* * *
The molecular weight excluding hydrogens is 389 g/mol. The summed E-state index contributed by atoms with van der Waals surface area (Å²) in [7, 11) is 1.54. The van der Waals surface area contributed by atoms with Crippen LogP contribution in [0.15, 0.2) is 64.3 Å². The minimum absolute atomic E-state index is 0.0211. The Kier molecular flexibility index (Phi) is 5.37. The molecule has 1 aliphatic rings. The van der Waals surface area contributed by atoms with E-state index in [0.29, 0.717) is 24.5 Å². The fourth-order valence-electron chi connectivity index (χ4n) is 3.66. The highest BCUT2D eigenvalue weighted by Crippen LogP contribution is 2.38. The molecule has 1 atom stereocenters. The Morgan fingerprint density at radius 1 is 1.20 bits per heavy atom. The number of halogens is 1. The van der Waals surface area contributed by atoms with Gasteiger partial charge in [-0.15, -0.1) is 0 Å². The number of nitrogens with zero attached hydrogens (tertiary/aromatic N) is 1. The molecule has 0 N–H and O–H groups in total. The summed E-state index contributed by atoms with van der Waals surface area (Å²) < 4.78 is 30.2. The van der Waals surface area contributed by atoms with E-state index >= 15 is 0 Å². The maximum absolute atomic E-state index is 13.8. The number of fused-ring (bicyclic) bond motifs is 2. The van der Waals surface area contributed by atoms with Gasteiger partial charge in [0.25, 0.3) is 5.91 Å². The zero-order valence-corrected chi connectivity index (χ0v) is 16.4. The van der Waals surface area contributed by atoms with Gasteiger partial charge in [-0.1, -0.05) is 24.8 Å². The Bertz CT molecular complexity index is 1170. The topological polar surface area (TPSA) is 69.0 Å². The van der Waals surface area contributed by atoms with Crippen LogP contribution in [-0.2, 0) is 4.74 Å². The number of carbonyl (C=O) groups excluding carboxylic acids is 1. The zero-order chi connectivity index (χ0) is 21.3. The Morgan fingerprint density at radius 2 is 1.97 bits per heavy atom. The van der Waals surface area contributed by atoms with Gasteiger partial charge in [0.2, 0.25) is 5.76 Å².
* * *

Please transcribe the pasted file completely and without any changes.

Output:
The molecular weight excluding hydrogens is 389 g/mol. The summed E-state index contributed by atoms with van der Waals surface area (Å²) in [7, 11) is 1.54. The van der Waals surface area contributed by atoms with Crippen LogP contribution in [0.15, 0.2) is 64.3 Å². The minimum absolute atomic E-state index is 0.0211. The Kier molecular flexibility index (Phi) is 5.37. The molecule has 1 aliphatic rings. The van der Waals surface area contributed by atoms with E-state index in [0.29, 0.717) is 24.5 Å². The fourth-order valence-electron chi connectivity index (χ4n) is 3.66. The highest BCUT2D eigenvalue weighted by Crippen LogP contribution is 2.38. The molecule has 1 atom stereocenters. The Morgan fingerprint density at radius 1 is 1.20 bits per heavy atom. The number of halogens is 1. The van der Waals surface area contributed by atoms with Gasteiger partial charge in [-0.15, -0.1) is 0 Å². The number of nitrogens with zero attached hydrogens (tertiary/aromatic N) is 1. The molecule has 0 N–H and O–H groups in total. The summed E-state index contributed by atoms with van der Waals surface area (Å²) < 4.78 is 30.2. The van der Waals surface area contributed by atoms with E-state index >= 15 is 0 Å². The maximum absolute atomic E-state index is 13.8. The number of fused-ring (bicyclic) bond motifs is 2. The van der Waals surface area contributed by atoms with Gasteiger partial charge in [0.25, 0.3) is 5.91 Å². The zero-order valence-corrected chi connectivity index (χ0v) is 16.4. The van der Waals surface area contributed by atoms with Gasteiger partial charge in [-0.1, -0.05) is 24.8 Å². The Bertz CT molecular complexity index is 1170. The topological polar surface area (TPSA) is 69.0 Å². The van der Waals surface area contributed by atoms with Crippen LogP contribution in [-0.2, 0) is 4.74 Å². The number of carbonyl (C=O) groups excluding carboxylic acids is 1. The zero-order chi connectivity index (χ0) is 21.3. The Morgan fingerprint density at radius 2 is 1.97 bits per heavy atom. The van der Waals surface area contributed by atoms with Gasteiger partial charge in [0.2, 0.25) is 5.76 Å².